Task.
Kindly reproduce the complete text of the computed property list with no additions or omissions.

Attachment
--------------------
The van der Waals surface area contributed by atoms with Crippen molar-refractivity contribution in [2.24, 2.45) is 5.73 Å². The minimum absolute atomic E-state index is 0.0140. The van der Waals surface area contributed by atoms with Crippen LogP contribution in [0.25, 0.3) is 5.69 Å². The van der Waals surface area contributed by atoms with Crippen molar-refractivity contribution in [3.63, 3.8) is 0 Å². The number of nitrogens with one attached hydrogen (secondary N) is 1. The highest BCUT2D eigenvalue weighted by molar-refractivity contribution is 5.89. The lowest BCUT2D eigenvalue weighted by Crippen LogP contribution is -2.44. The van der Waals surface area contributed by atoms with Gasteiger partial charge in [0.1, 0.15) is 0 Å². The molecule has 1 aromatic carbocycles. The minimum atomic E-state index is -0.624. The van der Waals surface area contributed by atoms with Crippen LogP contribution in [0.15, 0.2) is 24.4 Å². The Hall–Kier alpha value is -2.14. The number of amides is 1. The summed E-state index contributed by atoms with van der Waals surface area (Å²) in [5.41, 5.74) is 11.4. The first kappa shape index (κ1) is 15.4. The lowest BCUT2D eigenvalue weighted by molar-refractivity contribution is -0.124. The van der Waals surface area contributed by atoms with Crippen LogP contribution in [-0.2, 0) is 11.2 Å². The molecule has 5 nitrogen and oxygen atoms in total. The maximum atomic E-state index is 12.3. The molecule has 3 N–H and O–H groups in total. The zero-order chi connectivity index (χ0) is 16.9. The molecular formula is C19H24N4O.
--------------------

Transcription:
The van der Waals surface area contributed by atoms with Crippen molar-refractivity contribution in [2.24, 2.45) is 5.73 Å². The minimum absolute atomic E-state index is 0.0140. The van der Waals surface area contributed by atoms with Crippen LogP contribution in [0.25, 0.3) is 5.69 Å². The van der Waals surface area contributed by atoms with Crippen molar-refractivity contribution in [3.63, 3.8) is 0 Å². The number of nitrogens with one attached hydrogen (secondary N) is 1. The highest BCUT2D eigenvalue weighted by molar-refractivity contribution is 5.89. The lowest BCUT2D eigenvalue weighted by Crippen LogP contribution is -2.44. The van der Waals surface area contributed by atoms with Gasteiger partial charge in [0.1, 0.15) is 0 Å². The molecule has 1 aromatic carbocycles. The minimum atomic E-state index is -0.624. The van der Waals surface area contributed by atoms with Crippen LogP contribution in [0.15, 0.2) is 24.4 Å². The Hall–Kier alpha value is -2.14. The number of amides is 1. The summed E-state index contributed by atoms with van der Waals surface area (Å²) in [5.41, 5.74) is 11.4. The first kappa shape index (κ1) is 15.4. The lowest BCUT2D eigenvalue weighted by molar-refractivity contribution is -0.124. The van der Waals surface area contributed by atoms with Crippen LogP contribution in [-0.2, 0) is 11.2 Å². The molecule has 5 nitrogen and oxygen atoms in total. The maximum atomic E-state index is 12.3. The molecule has 3 N–H and O–H groups in total. The zero-order chi connectivity index (χ0) is 16.9. The molecular formula is C19H24N4O.